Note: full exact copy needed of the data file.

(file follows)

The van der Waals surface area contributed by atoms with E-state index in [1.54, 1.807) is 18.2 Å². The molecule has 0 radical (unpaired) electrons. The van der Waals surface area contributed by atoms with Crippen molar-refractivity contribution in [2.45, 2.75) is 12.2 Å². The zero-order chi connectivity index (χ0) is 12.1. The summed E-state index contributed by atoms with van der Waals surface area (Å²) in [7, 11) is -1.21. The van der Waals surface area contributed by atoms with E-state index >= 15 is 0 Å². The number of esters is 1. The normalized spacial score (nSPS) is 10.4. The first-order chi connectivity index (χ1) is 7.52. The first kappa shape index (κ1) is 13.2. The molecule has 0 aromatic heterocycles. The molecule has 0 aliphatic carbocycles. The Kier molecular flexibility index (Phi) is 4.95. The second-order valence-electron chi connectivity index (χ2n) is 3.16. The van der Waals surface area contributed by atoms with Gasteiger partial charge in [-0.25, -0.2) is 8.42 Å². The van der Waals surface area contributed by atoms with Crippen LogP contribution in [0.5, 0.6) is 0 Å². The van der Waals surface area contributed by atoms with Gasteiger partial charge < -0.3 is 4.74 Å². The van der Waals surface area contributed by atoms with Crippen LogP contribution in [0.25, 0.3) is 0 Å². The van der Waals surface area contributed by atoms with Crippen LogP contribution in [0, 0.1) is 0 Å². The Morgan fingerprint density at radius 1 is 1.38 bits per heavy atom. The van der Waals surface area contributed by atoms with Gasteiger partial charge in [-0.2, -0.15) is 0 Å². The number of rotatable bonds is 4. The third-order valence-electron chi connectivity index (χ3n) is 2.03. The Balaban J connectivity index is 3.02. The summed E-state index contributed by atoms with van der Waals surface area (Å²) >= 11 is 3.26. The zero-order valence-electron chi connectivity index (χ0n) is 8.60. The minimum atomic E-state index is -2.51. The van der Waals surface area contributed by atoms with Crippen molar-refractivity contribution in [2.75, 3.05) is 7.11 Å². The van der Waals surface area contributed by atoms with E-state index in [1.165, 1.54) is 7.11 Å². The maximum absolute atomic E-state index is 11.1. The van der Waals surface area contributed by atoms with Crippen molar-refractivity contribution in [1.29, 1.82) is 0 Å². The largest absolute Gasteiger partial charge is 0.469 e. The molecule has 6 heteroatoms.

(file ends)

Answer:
The van der Waals surface area contributed by atoms with E-state index in [1.54, 1.807) is 18.2 Å². The molecule has 0 radical (unpaired) electrons. The van der Waals surface area contributed by atoms with Crippen molar-refractivity contribution in [2.45, 2.75) is 12.2 Å². The zero-order chi connectivity index (χ0) is 12.1. The summed E-state index contributed by atoms with van der Waals surface area (Å²) in [7, 11) is -1.21. The van der Waals surface area contributed by atoms with E-state index >= 15 is 0 Å². The number of esters is 1. The normalized spacial score (nSPS) is 10.4. The first-order chi connectivity index (χ1) is 7.52. The first kappa shape index (κ1) is 13.2. The molecule has 0 aromatic heterocycles. The molecule has 0 aliphatic carbocycles. The Kier molecular flexibility index (Phi) is 4.95. The second-order valence-electron chi connectivity index (χ2n) is 3.16. The van der Waals surface area contributed by atoms with Gasteiger partial charge in [-0.25, -0.2) is 8.42 Å². The van der Waals surface area contributed by atoms with Crippen LogP contribution in [0.5, 0.6) is 0 Å². The van der Waals surface area contributed by atoms with Gasteiger partial charge < -0.3 is 4.74 Å². The van der Waals surface area contributed by atoms with Crippen LogP contribution in [0.25, 0.3) is 0 Å². The van der Waals surface area contributed by atoms with Crippen LogP contribution in [0, 0.1) is 0 Å². The Morgan fingerprint density at radius 1 is 1.38 bits per heavy atom. The van der Waals surface area contributed by atoms with Gasteiger partial charge in [-0.2, -0.15) is 0 Å². The number of rotatable bonds is 4. The third-order valence-electron chi connectivity index (χ3n) is 2.03. The Balaban J connectivity index is 3.02. The summed E-state index contributed by atoms with van der Waals surface area (Å²) >= 11 is 3.26. The zero-order valence-electron chi connectivity index (χ0n) is 8.60. The minimum atomic E-state index is -2.51. The van der Waals surface area contributed by atoms with Crippen molar-refractivity contribution in [2.75, 3.05) is 7.11 Å². The van der Waals surface area contributed by atoms with E-state index in [1.165, 1.54) is 7.11 Å². The maximum absolute atomic E-state index is 11.1. The van der Waals surface area contributed by atoms with Crippen molar-refractivity contribution in [1.29, 1.82) is 0 Å². The largest absolute Gasteiger partial charge is 0.469 e. The molecule has 6 heteroatoms.